The church of Hagia Irene is in the east side of Constantinople, at the outer precinct of the Topkapi Palace and in a distance of only 110m. northeast of Hagia Sophia.
According to tradition, its foundation is attributed to Constantine the Great (324-337), who built a grand church in the place of a smaller one. Hagia Irene operated as a cathedral till the construction of Hagia Sophia in 360 and again in 404-415, due to the restoration of Hagia Sophia after the fire of 404, caused by the riots for the exile of John Chrysostom. From the 5th century, the two churches comprised the complex of the Patriarchate of Constantinople and they were served by the same clergy.
Hagia Irene was destroyed in 532 during the episodes of Nika Riots and it was rebuilt from Justinian I (527-565) as a three-aisled basilica with dome, narthex and atrium. Its size and splendor could only be compared to Hagia Sophia of the Justinian period, while the central dome is the second largest in the byzantine architecture after the one of Hagia Sophia.
In the fires of 564, the atrium and the narthex were destroyed, while many damages were caused in the building by the earthquake of 26th October, 738. Its restoration was completed by Constantine V (740-775). From the 10th century, there are no references to the church, besides the one written by Pachymeres (1242-c.1310) for the coronation of Germanos, Metropolitan of Thracian Galatia, in 1238 at the church of Hagia Irene.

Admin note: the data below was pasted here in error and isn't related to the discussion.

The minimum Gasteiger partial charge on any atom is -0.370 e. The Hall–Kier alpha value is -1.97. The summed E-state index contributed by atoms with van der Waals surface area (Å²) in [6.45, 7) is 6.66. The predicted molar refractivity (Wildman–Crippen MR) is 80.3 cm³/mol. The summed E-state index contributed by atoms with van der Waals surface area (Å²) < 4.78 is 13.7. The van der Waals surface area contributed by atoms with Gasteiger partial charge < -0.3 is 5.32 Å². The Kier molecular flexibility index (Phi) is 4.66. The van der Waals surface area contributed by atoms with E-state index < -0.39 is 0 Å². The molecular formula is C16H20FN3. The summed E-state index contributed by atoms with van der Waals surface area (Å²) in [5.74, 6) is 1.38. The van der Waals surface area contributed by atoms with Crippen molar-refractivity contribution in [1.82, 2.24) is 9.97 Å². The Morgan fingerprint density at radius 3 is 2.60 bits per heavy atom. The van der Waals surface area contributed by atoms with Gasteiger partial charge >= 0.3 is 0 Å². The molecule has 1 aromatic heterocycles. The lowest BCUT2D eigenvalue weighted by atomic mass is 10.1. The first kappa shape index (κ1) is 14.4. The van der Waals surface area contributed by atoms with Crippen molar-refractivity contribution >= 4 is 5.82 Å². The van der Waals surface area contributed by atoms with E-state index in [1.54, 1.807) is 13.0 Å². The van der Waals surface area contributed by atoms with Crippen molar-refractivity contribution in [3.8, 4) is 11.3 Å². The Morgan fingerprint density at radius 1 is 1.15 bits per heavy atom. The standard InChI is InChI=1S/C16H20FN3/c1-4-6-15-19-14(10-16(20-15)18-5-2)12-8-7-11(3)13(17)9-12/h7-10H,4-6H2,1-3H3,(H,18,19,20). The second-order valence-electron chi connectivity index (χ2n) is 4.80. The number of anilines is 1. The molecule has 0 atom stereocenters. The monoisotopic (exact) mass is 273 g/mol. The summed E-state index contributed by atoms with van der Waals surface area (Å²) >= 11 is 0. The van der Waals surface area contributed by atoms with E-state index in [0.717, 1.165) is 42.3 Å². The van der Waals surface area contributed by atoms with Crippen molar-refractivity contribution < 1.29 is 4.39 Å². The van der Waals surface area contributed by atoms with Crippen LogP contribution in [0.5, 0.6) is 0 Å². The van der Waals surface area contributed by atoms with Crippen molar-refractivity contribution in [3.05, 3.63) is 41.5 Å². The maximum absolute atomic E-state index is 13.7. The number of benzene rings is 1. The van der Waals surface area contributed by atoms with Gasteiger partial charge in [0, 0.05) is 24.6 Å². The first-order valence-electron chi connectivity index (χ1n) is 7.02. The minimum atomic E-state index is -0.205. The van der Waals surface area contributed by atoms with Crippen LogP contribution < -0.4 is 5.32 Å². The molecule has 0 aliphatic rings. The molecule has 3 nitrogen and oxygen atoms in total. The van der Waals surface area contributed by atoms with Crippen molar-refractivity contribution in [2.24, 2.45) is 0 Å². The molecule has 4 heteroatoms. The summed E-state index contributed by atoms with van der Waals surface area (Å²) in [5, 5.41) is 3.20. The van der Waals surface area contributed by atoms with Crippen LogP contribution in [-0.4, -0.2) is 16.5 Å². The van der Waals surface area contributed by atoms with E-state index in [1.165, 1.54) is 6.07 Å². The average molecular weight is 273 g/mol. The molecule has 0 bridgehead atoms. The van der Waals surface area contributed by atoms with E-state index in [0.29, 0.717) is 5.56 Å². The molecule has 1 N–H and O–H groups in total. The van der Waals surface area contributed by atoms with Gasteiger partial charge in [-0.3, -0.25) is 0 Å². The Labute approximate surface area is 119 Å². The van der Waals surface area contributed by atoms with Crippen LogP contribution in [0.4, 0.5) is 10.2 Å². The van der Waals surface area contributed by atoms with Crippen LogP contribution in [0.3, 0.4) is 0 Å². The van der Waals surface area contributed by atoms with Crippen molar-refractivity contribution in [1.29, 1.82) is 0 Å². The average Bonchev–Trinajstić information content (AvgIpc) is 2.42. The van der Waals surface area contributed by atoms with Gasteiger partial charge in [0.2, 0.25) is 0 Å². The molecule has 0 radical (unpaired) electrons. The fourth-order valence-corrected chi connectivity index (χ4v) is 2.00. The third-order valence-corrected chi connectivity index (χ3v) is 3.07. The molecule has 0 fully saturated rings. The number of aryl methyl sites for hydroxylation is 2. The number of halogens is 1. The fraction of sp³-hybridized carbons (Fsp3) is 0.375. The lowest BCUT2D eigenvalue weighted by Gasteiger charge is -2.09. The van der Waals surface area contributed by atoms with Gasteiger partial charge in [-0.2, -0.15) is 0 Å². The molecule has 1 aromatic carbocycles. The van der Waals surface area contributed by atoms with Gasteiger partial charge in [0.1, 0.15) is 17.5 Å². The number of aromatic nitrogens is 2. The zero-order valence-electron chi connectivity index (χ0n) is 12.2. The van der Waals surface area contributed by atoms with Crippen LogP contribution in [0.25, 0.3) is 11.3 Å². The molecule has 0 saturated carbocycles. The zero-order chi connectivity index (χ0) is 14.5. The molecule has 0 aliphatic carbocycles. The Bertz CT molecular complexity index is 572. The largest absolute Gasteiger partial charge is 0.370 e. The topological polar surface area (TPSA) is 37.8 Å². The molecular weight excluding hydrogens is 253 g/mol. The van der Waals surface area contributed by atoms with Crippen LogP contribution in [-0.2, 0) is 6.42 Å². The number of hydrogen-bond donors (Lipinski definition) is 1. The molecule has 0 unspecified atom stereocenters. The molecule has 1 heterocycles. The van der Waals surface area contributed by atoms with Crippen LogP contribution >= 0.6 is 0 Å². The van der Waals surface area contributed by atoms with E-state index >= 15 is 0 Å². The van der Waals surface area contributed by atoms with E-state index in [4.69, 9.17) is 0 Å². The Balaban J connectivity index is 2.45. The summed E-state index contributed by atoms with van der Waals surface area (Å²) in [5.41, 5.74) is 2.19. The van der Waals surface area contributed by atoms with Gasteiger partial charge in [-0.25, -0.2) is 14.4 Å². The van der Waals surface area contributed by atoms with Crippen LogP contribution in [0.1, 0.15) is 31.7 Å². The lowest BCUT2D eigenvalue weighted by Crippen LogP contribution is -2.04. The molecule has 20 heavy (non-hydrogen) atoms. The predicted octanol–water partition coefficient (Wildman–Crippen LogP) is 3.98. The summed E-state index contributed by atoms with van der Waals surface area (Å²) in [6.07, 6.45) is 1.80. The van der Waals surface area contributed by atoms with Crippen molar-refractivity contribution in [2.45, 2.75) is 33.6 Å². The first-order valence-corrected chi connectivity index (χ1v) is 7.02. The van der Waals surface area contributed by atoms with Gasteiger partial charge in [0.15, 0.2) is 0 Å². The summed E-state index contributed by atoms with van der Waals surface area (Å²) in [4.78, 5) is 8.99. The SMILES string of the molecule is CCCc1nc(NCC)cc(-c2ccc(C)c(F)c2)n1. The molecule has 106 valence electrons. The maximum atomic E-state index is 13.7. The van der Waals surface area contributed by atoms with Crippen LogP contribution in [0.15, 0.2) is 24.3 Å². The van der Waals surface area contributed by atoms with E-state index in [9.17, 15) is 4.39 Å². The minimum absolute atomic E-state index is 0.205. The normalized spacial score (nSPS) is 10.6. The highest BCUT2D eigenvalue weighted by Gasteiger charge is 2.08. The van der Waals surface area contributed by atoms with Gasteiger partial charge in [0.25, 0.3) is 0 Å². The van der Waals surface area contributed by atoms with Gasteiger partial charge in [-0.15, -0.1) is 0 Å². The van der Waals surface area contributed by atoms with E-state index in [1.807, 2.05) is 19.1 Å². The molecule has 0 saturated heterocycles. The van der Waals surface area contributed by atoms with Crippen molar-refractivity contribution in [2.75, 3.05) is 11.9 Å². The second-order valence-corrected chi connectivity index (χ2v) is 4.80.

After the Fall of Constantinople in 1453 the church was never transformed into a mosque, probably because it was within the walls of Topkapi Palace. Due to its nearness to the office of Janissaries, Hagia Irene was used as an arsenal. In the period of 1846-187, it was used as a museum of antiquities and then as a war museum. In 1946, all the exhibits were removed in order to start the archaeological excavations. In the excavations of the decades 1950-1960 around the temple, architectural remains were unearthed on the south side, the skevophylakion on the northeast side. Furthermore, the discoveries made it possible to define the form of the atrium.
For years now, Hagia Irene is a hall for cultural events and from January 2014, it is open to the public on a daily basis.